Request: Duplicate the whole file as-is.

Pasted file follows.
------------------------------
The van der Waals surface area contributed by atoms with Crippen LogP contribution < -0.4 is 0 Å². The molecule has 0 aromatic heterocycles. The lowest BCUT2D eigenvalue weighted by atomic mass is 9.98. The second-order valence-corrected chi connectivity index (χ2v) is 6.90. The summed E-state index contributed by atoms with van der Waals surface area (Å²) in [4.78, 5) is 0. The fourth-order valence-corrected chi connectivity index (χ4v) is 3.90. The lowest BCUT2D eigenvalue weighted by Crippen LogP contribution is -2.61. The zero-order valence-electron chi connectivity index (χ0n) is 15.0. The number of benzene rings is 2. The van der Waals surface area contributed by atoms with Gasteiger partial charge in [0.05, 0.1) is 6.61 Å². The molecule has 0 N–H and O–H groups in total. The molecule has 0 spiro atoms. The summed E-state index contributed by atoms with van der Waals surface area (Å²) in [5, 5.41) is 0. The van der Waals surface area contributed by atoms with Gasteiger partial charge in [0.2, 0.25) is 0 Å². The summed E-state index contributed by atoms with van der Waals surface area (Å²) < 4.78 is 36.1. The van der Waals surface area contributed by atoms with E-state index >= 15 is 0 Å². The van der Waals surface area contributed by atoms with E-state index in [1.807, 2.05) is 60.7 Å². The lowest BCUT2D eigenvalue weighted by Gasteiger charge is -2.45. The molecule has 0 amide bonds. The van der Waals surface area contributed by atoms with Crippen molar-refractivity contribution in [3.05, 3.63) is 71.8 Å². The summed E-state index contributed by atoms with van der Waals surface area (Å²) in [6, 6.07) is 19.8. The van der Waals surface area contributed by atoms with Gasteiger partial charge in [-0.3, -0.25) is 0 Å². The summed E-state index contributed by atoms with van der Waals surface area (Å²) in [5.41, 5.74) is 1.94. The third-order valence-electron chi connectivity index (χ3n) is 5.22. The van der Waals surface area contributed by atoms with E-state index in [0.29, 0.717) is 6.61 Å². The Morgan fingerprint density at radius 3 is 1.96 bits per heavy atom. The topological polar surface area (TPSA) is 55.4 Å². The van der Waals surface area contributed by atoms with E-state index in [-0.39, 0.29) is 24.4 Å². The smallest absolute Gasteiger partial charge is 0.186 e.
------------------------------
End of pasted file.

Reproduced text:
The van der Waals surface area contributed by atoms with Crippen LogP contribution < -0.4 is 0 Å². The molecule has 0 aromatic heterocycles. The lowest BCUT2D eigenvalue weighted by atomic mass is 9.98. The second-order valence-corrected chi connectivity index (χ2v) is 6.90. The summed E-state index contributed by atoms with van der Waals surface area (Å²) in [4.78, 5) is 0. The fourth-order valence-corrected chi connectivity index (χ4v) is 3.90. The lowest BCUT2D eigenvalue weighted by Crippen LogP contribution is -2.61. The zero-order valence-electron chi connectivity index (χ0n) is 15.0. The number of benzene rings is 2. The van der Waals surface area contributed by atoms with Gasteiger partial charge in [0.05, 0.1) is 6.61 Å². The molecule has 0 N–H and O–H groups in total. The molecule has 0 spiro atoms. The summed E-state index contributed by atoms with van der Waals surface area (Å²) in [5, 5.41) is 0. The van der Waals surface area contributed by atoms with Gasteiger partial charge in [0.2, 0.25) is 0 Å². The summed E-state index contributed by atoms with van der Waals surface area (Å²) < 4.78 is 36.1. The van der Waals surface area contributed by atoms with E-state index >= 15 is 0 Å². The van der Waals surface area contributed by atoms with E-state index in [1.807, 2.05) is 60.7 Å². The lowest BCUT2D eigenvalue weighted by Gasteiger charge is -2.45. The molecule has 0 amide bonds. The van der Waals surface area contributed by atoms with Crippen molar-refractivity contribution in [3.05, 3.63) is 71.8 Å². The summed E-state index contributed by atoms with van der Waals surface area (Å²) in [6, 6.07) is 19.8. The van der Waals surface area contributed by atoms with Gasteiger partial charge in [-0.3, -0.25) is 0 Å². The summed E-state index contributed by atoms with van der Waals surface area (Å²) in [5.41, 5.74) is 1.94. The third-order valence-electron chi connectivity index (χ3n) is 5.22. The van der Waals surface area contributed by atoms with E-state index in [0.29, 0.717) is 6.61 Å². The Morgan fingerprint density at radius 3 is 1.96 bits per heavy atom. The topological polar surface area (TPSA) is 55.4 Å². The van der Waals surface area contributed by atoms with E-state index in [-0.39, 0.29) is 24.4 Å². The smallest absolute Gasteiger partial charge is 0.186 e.